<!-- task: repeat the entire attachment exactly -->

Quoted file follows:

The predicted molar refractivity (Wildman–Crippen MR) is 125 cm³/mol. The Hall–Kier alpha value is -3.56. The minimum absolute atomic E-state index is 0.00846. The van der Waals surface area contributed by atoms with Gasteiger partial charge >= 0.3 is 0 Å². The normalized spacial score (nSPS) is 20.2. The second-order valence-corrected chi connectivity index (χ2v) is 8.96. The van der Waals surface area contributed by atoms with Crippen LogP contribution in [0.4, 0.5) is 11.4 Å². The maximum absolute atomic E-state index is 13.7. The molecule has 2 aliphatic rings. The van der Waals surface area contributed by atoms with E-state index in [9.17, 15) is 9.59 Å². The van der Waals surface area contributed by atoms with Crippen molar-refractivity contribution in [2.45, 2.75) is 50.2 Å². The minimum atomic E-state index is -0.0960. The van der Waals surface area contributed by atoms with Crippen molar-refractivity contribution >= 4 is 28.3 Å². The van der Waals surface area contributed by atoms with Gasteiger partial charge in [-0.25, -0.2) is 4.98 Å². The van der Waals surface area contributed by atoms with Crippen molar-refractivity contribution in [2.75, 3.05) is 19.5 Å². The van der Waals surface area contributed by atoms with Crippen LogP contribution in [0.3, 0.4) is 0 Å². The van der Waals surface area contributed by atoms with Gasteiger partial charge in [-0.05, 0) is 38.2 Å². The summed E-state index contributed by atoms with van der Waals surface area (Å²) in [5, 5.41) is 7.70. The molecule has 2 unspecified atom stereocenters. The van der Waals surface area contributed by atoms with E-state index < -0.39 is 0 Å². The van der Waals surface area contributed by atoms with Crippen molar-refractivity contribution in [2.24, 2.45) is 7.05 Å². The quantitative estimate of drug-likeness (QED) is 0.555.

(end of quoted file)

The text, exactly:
The predicted molar refractivity (Wildman–Crippen MR) is 125 cm³/mol. The Hall–Kier alpha value is -3.56. The minimum absolute atomic E-state index is 0.00846. The van der Waals surface area contributed by atoms with Gasteiger partial charge >= 0.3 is 0 Å². The normalized spacial score (nSPS) is 20.2. The second-order valence-corrected chi connectivity index (χ2v) is 8.96. The van der Waals surface area contributed by atoms with Crippen LogP contribution in [0.4, 0.5) is 11.4 Å². The maximum absolute atomic E-state index is 13.7. The molecule has 2 aliphatic rings. The van der Waals surface area contributed by atoms with E-state index in [9.17, 15) is 9.59 Å². The van der Waals surface area contributed by atoms with Crippen molar-refractivity contribution in [2.45, 2.75) is 50.2 Å². The minimum atomic E-state index is -0.0960. The van der Waals surface area contributed by atoms with Crippen molar-refractivity contribution >= 4 is 28.3 Å². The van der Waals surface area contributed by atoms with Gasteiger partial charge in [-0.25, -0.2) is 4.98 Å². The van der Waals surface area contributed by atoms with Crippen molar-refractivity contribution in [2.75, 3.05) is 19.5 Å². The van der Waals surface area contributed by atoms with Crippen LogP contribution in [0.3, 0.4) is 0 Å². The van der Waals surface area contributed by atoms with Gasteiger partial charge in [-0.05, 0) is 38.2 Å². The summed E-state index contributed by atoms with van der Waals surface area (Å²) in [5, 5.41) is 7.70. The molecule has 2 unspecified atom stereocenters. The van der Waals surface area contributed by atoms with E-state index < -0.39 is 0 Å². The van der Waals surface area contributed by atoms with Crippen molar-refractivity contribution in [2.24, 2.45) is 7.05 Å². The quantitative estimate of drug-likeness (QED) is 0.555.